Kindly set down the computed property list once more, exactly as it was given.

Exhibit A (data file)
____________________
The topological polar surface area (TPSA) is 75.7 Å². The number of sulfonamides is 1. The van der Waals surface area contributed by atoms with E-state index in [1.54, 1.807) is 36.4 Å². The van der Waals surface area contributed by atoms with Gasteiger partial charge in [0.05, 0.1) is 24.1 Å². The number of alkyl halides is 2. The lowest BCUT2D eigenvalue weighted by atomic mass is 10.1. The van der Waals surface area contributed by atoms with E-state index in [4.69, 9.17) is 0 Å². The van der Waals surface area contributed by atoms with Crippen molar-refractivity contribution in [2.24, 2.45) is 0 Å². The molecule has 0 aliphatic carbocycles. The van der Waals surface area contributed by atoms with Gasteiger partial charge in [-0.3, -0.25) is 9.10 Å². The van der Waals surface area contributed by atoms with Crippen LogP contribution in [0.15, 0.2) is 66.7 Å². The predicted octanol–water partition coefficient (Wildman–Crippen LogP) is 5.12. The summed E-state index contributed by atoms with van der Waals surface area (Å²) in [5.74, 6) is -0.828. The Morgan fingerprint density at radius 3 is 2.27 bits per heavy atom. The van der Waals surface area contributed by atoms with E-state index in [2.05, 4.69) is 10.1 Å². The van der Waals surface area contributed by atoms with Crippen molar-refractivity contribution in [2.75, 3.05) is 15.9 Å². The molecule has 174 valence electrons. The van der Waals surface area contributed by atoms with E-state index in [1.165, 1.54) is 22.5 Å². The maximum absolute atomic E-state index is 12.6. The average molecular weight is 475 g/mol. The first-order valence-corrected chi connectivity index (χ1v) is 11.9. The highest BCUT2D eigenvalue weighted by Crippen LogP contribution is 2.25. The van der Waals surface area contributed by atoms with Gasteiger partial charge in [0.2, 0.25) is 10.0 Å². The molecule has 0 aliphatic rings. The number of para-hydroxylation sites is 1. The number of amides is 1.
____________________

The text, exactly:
The topological polar surface area (TPSA) is 75.7 Å². The number of sulfonamides is 1. The van der Waals surface area contributed by atoms with E-state index in [1.54, 1.807) is 36.4 Å². The van der Waals surface area contributed by atoms with Gasteiger partial charge in [0.05, 0.1) is 24.1 Å². The number of alkyl halides is 2. The lowest BCUT2D eigenvalue weighted by atomic mass is 10.1. The van der Waals surface area contributed by atoms with E-state index in [4.69, 9.17) is 0 Å². The van der Waals surface area contributed by atoms with Crippen molar-refractivity contribution in [2.24, 2.45) is 0 Å². The molecule has 0 aliphatic carbocycles. The van der Waals surface area contributed by atoms with Gasteiger partial charge in [-0.3, -0.25) is 9.10 Å². The van der Waals surface area contributed by atoms with Crippen LogP contribution in [0.15, 0.2) is 66.7 Å². The predicted octanol–water partition coefficient (Wildman–Crippen LogP) is 5.12. The summed E-state index contributed by atoms with van der Waals surface area (Å²) in [5.74, 6) is -0.828. The Morgan fingerprint density at radius 3 is 2.27 bits per heavy atom. The van der Waals surface area contributed by atoms with E-state index in [2.05, 4.69) is 10.1 Å². The van der Waals surface area contributed by atoms with Crippen molar-refractivity contribution in [2.75, 3.05) is 15.9 Å². The molecule has 174 valence electrons. The van der Waals surface area contributed by atoms with E-state index in [1.165, 1.54) is 22.5 Å². The maximum absolute atomic E-state index is 12.6. The average molecular weight is 475 g/mol. The first-order valence-corrected chi connectivity index (χ1v) is 11.9. The highest BCUT2D eigenvalue weighted by Crippen LogP contribution is 2.25. The van der Waals surface area contributed by atoms with Gasteiger partial charge in [0.2, 0.25) is 10.0 Å². The molecule has 0 aliphatic rings. The number of para-hydroxylation sites is 1. The number of amides is 1.